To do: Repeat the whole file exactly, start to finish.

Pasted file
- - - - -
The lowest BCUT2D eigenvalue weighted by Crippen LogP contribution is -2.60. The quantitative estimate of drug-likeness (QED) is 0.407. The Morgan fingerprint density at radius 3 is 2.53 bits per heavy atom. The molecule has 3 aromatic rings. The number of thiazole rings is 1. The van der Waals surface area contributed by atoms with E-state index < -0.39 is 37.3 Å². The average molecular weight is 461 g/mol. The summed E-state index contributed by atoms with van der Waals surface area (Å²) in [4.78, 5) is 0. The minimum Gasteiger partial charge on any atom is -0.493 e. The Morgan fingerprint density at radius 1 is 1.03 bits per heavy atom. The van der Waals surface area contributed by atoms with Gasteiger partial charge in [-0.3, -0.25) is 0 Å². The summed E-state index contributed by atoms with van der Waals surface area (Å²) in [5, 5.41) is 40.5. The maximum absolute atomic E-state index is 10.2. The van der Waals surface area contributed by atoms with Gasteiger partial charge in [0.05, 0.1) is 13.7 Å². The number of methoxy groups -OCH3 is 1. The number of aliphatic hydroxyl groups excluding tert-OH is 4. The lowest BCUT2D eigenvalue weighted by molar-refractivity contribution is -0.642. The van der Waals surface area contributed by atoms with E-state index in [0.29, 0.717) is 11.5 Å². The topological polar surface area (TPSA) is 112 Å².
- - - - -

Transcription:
The lowest BCUT2D eigenvalue weighted by Crippen LogP contribution is -2.60. The quantitative estimate of drug-likeness (QED) is 0.407. The Morgan fingerprint density at radius 3 is 2.53 bits per heavy atom. The molecule has 3 aromatic rings. The number of thiazole rings is 1. The van der Waals surface area contributed by atoms with E-state index < -0.39 is 37.3 Å². The average molecular weight is 461 g/mol. The summed E-state index contributed by atoms with van der Waals surface area (Å²) in [4.78, 5) is 0. The minimum Gasteiger partial charge on any atom is -0.493 e. The Morgan fingerprint density at radius 1 is 1.03 bits per heavy atom. The van der Waals surface area contributed by atoms with Gasteiger partial charge in [-0.3, -0.25) is 0 Å². The summed E-state index contributed by atoms with van der Waals surface area (Å²) in [5, 5.41) is 40.5. The maximum absolute atomic E-state index is 10.2. The van der Waals surface area contributed by atoms with Gasteiger partial charge in [0.05, 0.1) is 13.7 Å². The number of methoxy groups -OCH3 is 1. The number of aliphatic hydroxyl groups excluding tert-OH is 4. The lowest BCUT2D eigenvalue weighted by molar-refractivity contribution is -0.642. The van der Waals surface area contributed by atoms with E-state index in [0.29, 0.717) is 11.5 Å². The topological polar surface area (TPSA) is 112 Å².